Mortal Engines feels like a series of films squeezed into one two-hour running time (I think it may be based on the whole series of four books, so that makes sense).  The world feels like it would be really cool if only we stopped long enough to learn something about it.  Still, maybe it's the hint of all this coolness that makes me like the movie more than it deserves.

Another reason: Hugo Weaving.  He's played everyone from Elrond to Agent Smith to Pricilla, Queen of the Desert.  And he's awesome here, too, as the main baddie.

You can easily enjoy Mortal Engines by reveling in all the giant machines and turning off your brain. But there is a deeper message about colonialism and capitalism.  Okay, it's not actually all that hard to find this theme.  You literally have London driving around and swallowing up other cities to steal their natural resources and absorb their populations -- all while patriotic citizens cheer from the balconies for the greater glory of London.  It's all a bit obvious really.

At a slightly deeper level, London has to continually move East in search of natural resources to keep its (literal) engine of progress going, gouging the Earth with cavernous tracks as it goes along.  Their quest to keep things going is literally crushing the planet (not to mention that everything seems to run on dirty Diesel engines).  And getting a bit more obvious again, they use some technology from the 22nd century (the very same tech that ended civilization), to fight for all this.  Will we silly humans never learn?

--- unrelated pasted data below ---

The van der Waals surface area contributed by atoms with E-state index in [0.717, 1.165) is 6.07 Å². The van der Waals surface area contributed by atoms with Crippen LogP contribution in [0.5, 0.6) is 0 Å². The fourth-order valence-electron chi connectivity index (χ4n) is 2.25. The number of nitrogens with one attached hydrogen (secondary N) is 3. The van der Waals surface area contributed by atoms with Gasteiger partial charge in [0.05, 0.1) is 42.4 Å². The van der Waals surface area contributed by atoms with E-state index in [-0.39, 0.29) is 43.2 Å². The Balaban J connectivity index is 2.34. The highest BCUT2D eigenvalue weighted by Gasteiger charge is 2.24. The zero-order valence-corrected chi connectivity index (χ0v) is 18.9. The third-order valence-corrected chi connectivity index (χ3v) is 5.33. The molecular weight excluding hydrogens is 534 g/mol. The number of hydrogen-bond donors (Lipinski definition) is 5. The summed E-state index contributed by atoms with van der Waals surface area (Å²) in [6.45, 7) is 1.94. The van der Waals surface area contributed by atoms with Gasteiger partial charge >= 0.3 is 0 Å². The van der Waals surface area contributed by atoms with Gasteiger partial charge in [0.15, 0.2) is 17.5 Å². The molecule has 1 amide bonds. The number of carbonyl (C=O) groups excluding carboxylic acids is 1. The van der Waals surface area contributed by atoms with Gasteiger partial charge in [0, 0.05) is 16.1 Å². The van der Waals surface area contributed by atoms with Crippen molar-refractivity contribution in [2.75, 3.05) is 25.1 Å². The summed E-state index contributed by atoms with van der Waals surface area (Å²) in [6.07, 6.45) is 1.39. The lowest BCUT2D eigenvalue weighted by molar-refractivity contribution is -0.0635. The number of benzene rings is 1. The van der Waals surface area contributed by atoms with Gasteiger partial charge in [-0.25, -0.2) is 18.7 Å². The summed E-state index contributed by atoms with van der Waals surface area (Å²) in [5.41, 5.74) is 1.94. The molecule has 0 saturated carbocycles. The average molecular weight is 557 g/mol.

Another interesting thing: Tom (the dashing hero) starts off as a patriotic Londoner intrigued by the past, but whole-heartedly going along with leader Thaddeus Valentine (Hugo Weaving: as Gimli might say, "Never trust an elf!").  As Tom goes on, he comes to see the harm that his city's actions have caused to the rest of the world, actions in which he was personally complicit.

I'd like to think that Peter Jackson or someone involved in the film hoped the audience might turn around and look back at ourselves.  Especially for those of us in wealthy countries built on injustices (colonialism, genocide, slavery, etc.), what do we owe to the people we've hurt to get where we are? What do our machineries of "progress" do to our social and natural worlds?  What are the costs of our constant drive to gobble up more and more to create more and more to make more and more money for fewer and fewer people?

Maybe that it encourages these questions is part of why I like Mortal Engines more than I should.  

Also, here's another amusing thought: given the bad reviews and lackluster showing at the box office, Mortal Engines probably won't fuel any profit or a drive for sequels and prequels that swallow up smaller films ... can mediocre movies like Mortal Engines save us all from future Marvel-style juggernauts?